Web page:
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Short poem

William Cowper (1731-1800)

The Shrubbery

              1  Oh happy shades--to me unblest!
              2    Friendly to peace, but not to me!
              3How ill the scene that offers rest,
              4    And heart that cannot rest, agree!

              5  This glassy stream, that spreading pine,
              6    Those alders quiv'ring to the breeze,
              7Might sooth a soul less hurt than mine,
              8    And please, if any thing could please.

              9  But fix'd unalterable care
            10    Foregoes not what she feels within,
            11Shows the same sadness ev'rywhere,
            12    And slights the season and the scene.

            13  For all that pleas'd in wood or lawn,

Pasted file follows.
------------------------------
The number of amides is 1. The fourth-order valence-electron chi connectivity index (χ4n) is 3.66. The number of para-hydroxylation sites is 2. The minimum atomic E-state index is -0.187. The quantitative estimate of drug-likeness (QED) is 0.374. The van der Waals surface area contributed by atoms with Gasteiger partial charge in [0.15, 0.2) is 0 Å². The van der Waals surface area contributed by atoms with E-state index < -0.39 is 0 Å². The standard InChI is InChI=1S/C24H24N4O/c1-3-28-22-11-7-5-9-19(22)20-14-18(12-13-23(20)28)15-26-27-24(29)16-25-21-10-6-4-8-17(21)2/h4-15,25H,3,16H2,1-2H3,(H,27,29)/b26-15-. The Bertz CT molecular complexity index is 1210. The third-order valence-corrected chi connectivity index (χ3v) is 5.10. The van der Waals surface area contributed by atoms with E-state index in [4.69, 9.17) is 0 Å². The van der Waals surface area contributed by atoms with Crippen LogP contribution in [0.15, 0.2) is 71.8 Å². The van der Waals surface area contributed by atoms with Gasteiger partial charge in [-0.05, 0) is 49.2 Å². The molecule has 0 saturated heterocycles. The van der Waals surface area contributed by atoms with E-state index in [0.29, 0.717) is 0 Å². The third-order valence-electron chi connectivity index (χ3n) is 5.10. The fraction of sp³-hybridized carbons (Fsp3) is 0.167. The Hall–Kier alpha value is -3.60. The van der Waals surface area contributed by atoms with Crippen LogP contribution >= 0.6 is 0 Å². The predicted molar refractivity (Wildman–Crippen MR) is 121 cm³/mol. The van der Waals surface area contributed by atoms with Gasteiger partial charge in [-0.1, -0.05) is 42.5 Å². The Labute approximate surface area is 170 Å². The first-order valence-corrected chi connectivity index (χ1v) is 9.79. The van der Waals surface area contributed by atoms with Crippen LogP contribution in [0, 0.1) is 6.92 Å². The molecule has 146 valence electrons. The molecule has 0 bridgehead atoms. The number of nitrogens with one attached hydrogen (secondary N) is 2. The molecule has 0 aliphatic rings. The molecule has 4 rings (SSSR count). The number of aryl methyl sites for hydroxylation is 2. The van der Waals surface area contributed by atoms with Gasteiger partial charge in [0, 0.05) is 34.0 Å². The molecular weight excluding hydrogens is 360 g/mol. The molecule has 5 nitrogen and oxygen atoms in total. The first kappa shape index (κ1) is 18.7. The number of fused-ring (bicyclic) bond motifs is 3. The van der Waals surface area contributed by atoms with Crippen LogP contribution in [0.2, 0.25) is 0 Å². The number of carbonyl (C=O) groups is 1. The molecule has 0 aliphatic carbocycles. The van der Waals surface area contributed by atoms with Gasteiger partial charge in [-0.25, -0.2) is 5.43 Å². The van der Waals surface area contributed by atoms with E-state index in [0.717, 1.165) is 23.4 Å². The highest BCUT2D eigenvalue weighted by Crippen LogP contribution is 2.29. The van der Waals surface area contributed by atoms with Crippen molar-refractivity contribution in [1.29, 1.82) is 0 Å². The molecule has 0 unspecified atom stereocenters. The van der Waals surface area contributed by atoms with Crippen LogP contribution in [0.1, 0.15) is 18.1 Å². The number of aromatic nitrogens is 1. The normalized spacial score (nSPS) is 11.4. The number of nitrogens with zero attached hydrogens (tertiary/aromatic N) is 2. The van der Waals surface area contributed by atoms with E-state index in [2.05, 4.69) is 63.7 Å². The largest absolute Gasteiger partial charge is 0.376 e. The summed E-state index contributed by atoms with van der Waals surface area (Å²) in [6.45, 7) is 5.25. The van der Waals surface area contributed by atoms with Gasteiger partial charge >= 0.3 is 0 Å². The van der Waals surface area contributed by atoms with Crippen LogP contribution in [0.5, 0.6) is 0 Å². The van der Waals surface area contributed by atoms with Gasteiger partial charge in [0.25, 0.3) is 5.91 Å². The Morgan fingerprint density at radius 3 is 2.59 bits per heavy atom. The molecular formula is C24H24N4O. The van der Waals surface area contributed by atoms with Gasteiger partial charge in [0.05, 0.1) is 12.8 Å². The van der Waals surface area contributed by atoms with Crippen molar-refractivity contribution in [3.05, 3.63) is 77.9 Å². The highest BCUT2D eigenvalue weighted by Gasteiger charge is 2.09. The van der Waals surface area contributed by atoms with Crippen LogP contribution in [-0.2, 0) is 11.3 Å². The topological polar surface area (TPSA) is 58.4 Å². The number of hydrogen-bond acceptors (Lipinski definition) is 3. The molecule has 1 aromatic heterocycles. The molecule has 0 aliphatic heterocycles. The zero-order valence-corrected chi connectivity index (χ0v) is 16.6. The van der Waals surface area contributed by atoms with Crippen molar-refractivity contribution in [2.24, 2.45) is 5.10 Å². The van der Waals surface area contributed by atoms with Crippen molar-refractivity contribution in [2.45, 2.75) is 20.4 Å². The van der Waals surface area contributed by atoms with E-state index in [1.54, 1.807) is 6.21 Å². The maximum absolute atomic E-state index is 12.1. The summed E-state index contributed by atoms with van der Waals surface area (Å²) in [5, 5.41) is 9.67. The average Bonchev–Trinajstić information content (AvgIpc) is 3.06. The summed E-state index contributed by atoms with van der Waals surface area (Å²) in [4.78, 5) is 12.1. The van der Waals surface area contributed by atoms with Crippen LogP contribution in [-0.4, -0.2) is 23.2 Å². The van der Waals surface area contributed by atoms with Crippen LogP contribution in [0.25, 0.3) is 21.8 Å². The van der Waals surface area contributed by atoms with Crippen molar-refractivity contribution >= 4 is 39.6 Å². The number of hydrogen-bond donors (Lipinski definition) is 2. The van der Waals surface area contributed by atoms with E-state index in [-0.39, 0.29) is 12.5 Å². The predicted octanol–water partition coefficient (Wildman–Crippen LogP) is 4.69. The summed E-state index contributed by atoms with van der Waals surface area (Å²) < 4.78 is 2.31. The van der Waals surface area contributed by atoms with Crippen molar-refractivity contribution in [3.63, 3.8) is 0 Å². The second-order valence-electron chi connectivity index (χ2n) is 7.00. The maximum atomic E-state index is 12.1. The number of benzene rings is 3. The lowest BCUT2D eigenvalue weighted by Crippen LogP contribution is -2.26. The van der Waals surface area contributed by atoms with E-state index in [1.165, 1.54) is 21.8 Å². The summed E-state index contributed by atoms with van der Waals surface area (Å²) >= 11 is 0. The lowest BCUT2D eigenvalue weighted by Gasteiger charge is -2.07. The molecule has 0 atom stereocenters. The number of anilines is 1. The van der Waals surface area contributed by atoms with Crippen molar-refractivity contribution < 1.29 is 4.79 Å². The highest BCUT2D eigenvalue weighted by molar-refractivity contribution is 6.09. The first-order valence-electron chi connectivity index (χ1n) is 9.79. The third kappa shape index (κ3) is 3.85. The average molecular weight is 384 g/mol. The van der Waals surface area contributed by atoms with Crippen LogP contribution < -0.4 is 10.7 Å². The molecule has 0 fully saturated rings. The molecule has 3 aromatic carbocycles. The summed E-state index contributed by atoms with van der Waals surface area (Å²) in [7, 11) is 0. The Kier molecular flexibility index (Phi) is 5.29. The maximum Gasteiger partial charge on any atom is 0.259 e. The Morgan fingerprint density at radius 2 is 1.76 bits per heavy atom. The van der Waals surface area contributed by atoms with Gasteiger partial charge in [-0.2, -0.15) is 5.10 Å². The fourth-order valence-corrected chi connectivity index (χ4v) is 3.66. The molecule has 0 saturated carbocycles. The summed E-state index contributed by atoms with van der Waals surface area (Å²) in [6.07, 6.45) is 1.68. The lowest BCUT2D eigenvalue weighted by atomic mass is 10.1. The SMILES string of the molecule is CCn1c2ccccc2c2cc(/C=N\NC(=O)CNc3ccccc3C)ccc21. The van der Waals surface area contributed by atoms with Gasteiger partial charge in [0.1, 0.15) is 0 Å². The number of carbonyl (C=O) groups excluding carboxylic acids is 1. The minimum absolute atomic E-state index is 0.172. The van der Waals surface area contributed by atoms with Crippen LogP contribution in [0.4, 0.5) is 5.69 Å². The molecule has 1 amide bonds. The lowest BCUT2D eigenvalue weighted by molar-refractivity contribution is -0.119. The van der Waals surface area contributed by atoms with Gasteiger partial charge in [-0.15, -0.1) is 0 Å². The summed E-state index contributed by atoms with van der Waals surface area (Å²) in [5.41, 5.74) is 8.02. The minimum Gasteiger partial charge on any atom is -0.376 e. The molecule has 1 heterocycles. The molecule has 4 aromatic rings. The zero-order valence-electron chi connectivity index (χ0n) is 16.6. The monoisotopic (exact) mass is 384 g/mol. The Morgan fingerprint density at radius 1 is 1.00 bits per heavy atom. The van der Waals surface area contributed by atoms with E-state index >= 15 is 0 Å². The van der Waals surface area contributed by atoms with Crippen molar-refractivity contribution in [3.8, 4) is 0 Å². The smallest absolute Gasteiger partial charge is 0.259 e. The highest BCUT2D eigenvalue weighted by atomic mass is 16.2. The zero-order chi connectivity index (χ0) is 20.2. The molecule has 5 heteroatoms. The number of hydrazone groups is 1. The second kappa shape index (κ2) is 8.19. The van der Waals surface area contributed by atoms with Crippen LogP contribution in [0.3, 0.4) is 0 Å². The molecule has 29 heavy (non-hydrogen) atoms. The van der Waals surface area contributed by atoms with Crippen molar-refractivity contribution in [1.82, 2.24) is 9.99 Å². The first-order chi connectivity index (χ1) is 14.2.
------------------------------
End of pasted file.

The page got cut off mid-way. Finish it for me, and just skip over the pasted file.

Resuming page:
14    While peace possess'd these silent bow'rs,
            15Her animating smile withdrawn,
            16    Has lost its beauties and its pow'rs.

            17  The saint or moralist should tread
            18    This moss-grown alley, musing, slow;
            19They seek, like me, the secret shade,
            20    But not, like me, to nourish woe!

            21  Me fruitful scenes and prospects waste
            22    Alike admonish not to roam;
            23These tell me of enjoyments past,
            24    And those of sorrows yet to come.

Online text copyright © 2003, Ian Lancashire for the Department of English, University of Toronto.
Published by the Web Development Group, Information Technology Services, University of Toronto Libraries.

Original text: William Cowper, Poems (London: J. Johnson, 1782-85). 2 vols. B-10 5366 Fisher Rare Book Library (Toronto).
First publication date: 1782
RPO poem editor: N. J. Endicott
RP edition: 2RP 2.745.
Recent editing: 4:2002/2/12

Composition date: 1773
Form: Long Measure
Rhyme: abab

Other poems by William Cowper